How I overcame the nightmare at my feet

A structural problem to my toes that developed when I was a 23 year old flared and fluctuated through the years. In my early thirties, this became unbearable. I found out through visiting a specialist that I had a condition, in which my toes were subject to poor healing and constant breaks. The worst was yet to come, though. Even reading it now takes my breath away, because two of my toes on the left foot would need to be amputated. Suffice to say, it wasn’t a great time, but thankfully, relief came in the form of hyperbaric treatment. Melbourne won me over again with a place specialising in hyperbaric treatments that I could regularly visit just a few main roads away.

Thankfully, around the same time, I was referred by a friend who played football to a place that offered hyperbaric chamber sessions. He made sure I knew about about the benefits of oxygen therapies and why not trying one would be a mistake. He was right.

In the end,  I wasn’t able to save my toes but I was able to deal with the amputation wound, which threatened to be very difficult to treat. Areas of the body far away from the heart are notoriously more resistant to healing, due to the fact that oxygen is firstly used in the central regions of the body, leaving legs and extremities to go with less. a long period of recovery behind. I was able to focus on intensive return to health though, and what made that easier than I expected was the introduction to leading Melbourne hyperbaric chamber oxygen therapies.

My first session in a chamber made me realise how much pain I’d been in. A level down from the pain I’d normally been in was the eye opener. I guess I had become become complacent with compensating pain, and my body showed the aftershocks of this, with tiny niggles opening up all over my body, which I guess were the small but numerous readjustments my body needed to make now that those pain-led movements no longer happened.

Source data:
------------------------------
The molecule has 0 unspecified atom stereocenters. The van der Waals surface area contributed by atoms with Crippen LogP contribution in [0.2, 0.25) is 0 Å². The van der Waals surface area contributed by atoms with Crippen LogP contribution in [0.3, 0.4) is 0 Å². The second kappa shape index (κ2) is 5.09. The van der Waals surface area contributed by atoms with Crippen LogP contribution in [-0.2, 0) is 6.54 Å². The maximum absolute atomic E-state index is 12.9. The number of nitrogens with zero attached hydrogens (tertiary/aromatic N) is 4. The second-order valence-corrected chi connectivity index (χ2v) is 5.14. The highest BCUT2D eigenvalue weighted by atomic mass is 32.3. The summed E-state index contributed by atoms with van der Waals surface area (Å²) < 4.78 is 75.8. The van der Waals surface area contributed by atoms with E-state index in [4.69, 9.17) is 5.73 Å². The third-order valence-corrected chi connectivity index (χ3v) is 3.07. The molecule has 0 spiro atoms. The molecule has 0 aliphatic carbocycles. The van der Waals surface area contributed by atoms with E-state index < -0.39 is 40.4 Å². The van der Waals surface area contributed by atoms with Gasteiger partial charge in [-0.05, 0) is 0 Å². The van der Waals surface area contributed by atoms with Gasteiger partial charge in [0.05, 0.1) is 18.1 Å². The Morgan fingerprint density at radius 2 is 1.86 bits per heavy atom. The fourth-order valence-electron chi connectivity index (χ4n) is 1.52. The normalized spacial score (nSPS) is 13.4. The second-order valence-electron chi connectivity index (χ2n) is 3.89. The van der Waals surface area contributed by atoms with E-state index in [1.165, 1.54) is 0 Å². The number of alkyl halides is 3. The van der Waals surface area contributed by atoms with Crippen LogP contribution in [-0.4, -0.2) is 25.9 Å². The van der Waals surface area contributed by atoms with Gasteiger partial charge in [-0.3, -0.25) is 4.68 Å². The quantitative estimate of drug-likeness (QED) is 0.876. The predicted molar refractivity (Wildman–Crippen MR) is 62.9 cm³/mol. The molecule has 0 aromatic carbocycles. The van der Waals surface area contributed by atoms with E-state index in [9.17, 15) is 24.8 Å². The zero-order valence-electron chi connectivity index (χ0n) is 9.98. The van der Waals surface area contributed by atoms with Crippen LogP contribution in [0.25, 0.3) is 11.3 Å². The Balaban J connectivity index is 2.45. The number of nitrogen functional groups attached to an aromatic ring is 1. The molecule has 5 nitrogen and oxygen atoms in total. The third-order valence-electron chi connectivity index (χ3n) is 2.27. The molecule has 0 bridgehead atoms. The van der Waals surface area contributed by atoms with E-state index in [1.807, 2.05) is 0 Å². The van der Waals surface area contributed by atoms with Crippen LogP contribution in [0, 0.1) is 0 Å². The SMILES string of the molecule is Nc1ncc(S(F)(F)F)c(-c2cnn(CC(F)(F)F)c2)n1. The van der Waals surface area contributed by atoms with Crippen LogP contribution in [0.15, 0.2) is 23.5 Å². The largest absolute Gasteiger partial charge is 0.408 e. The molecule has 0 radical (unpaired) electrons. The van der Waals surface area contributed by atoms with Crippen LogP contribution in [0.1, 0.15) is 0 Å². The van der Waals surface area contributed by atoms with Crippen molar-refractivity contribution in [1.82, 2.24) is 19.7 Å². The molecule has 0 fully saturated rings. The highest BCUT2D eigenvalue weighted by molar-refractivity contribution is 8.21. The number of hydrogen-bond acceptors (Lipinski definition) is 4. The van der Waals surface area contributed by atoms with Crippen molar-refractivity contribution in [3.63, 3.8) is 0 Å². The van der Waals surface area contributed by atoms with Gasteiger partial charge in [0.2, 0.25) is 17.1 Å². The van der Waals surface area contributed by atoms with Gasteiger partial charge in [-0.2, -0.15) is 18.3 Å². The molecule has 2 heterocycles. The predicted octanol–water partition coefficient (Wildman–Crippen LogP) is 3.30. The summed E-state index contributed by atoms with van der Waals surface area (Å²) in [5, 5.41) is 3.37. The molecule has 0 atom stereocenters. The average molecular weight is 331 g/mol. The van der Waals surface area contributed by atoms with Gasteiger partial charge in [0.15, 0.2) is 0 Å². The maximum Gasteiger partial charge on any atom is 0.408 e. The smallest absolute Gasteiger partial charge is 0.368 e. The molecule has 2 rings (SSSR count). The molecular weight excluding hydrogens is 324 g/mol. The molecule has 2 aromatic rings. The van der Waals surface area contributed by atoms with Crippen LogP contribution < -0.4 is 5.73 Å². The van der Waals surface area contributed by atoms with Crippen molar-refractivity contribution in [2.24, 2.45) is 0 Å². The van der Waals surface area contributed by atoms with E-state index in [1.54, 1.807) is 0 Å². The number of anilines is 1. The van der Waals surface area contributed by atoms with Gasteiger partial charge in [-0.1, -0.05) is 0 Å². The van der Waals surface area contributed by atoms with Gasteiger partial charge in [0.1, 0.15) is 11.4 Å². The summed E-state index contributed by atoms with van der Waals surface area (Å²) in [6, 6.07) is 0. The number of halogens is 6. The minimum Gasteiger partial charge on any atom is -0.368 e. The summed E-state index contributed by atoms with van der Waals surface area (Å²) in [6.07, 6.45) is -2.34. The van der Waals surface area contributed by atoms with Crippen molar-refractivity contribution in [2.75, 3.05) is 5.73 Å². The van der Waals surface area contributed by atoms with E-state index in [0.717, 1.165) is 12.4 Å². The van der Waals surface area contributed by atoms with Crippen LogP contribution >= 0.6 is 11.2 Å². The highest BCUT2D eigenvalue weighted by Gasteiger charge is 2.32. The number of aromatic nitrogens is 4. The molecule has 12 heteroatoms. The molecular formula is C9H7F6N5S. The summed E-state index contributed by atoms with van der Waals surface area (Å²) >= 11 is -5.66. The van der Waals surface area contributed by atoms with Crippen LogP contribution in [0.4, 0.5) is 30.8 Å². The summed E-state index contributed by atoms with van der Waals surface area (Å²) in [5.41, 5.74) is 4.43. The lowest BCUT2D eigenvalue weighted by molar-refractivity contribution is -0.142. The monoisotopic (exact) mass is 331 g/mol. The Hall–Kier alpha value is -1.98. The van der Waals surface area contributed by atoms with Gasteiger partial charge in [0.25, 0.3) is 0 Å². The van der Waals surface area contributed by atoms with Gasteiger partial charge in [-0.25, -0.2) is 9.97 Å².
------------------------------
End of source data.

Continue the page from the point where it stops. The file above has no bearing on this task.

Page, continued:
Talking health with an old chum

Today I was on the tram and ran into an old pal from high school, Kasey. I haven’t seen her for yonks. We’d never been that close, but she seemed up for a chinwag, so I really went for it and told her all about my bung knee. She reciprocated by telling me about how she’d been struggling with chronic fatigue since her final year at uni, and had just recently come across a treatment that seemed to be alleviating it.

One of my cousins has chronic fatigue, so I was pretty interested to hear this. The treatment, Kasey told me, is a type of oxygen therapy. In the Melbourne area, it hasn’t been all that easy to access, so she’d had to shell out heaps of money on the whole thing. Even so, the results had been so good that she hadn’t been fazed.

I looked into it a bit more when I got home. I found out that it’s called hyperbaric oxygen therapy, and involves the patient spending time in a chamber with a high internal air pressure. I’m not 100% sure how it works, but it’s something to do with being able to take more oxygen into the lungs.

Kasey was saying she’d been looking into investing in a portable unit for home use, which makes sense now that I can see what the chambers are like. Buying a portable hyperbaric chamber would save heaps of money and time in the long run, compared with having to go to a treatment facility every time she needs to have a session. I guess it’s not that dissimilar to people installing saunas in their homes for health support purposes.

It’s good to hear that Kasey has found a way of dealing with chronic fatigue that works for her. I wonder what kind of timeline the treatment happens on. In her case, it sounds like she expects it to be an ongoing kind of deal, or she probably wouldn’t be considering buying a chamber for herself. In any case, I’ll have to talk to my cousin about this.